Strauss was born in Israel, but at least one of his parents was American - Strauss' father was a US diplomat with the embassy in Tel Aviv. The family moved to the States when Strauss was four, ten years before the outbreak of nuclear war in the Middle East. By this point, Strauss had already experienced the aggression of being a non-European immigrant in pre-War America; his teachers from that period gave the impression of an intelligent child who nevertheless held everyone around him in the utmost contempt. In the eyes of the US military, Strauss was the perfect candidate for its aggressive pre-war recruitment - a natural polyglot who could conceivably bypass anti-American sentiment abroad, Strauss' teenage nihilism was easily disarmed by the army's rosy picture of camaraderie. He enlisted in the US Army Special Forces shortly after graduation, but his military career provided neither the respect he anticipated, not the sense of belonging that he yearned for.
What followed was a series of difficult deployments, in which Strauss returned to the US to find that the distant, disjointed feeling persisted across continents and multiple war zones. A brief fling with a Boston woman yielded a son, Shaun, and an unconventional companionship, but the longer he spent in the theater of war, the more difficult it became to connect with regular people. Strauss was spending shore leave with the pair at the outset of the Great War, where they joined the dozen other citizens who took shelter from the bombs in Vault 111. Nobody knew that the Vaults were actually elaborate science experiments - or that Strauss would eventually awaken from cryo-storage in 2277, a full two centuries after the Great War had ended, to find his partner murdered and their infant son missing from his pod.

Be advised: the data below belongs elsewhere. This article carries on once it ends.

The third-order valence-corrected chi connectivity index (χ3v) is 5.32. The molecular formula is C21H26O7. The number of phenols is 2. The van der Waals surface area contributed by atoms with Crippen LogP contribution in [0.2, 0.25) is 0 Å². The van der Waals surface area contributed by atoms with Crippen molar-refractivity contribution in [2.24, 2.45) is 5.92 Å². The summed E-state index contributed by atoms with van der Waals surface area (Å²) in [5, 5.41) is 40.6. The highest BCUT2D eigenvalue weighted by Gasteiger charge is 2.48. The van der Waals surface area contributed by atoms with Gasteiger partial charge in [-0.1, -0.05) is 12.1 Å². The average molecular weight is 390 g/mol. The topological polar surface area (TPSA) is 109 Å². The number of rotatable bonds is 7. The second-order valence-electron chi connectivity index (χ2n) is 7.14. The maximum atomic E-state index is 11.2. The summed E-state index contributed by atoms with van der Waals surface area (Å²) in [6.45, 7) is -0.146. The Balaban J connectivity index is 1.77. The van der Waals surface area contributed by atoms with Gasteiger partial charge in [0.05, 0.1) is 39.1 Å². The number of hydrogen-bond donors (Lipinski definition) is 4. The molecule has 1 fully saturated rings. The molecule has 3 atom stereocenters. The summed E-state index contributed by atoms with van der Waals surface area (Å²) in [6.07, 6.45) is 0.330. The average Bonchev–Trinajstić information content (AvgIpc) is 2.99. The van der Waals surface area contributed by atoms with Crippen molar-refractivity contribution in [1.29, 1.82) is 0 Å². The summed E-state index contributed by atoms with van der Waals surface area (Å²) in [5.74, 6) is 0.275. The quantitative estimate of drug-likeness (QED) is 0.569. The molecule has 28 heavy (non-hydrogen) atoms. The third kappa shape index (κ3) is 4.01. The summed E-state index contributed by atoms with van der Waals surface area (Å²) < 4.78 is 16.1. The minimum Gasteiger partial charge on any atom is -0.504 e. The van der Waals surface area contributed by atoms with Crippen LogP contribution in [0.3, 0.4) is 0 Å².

Intelligent and dangerous, Strauss navigates the post-apocalyptic world with surprising ease. The wasteland is fertile ground for man with no interest in making friends or keeping up pretenses, whose best talent is an ability to dole out brisk, uncompromising violence. Even his allies in the Railroad privately wonder whose side Strauss is on. It takes him a long time to realize that the cost of indifference isn't just closeness, but humanity. As he works with the Railroad to find his son, Strauss finds himself connecting with the people they've saved, forcing him to address feelings about sentiment and personhood.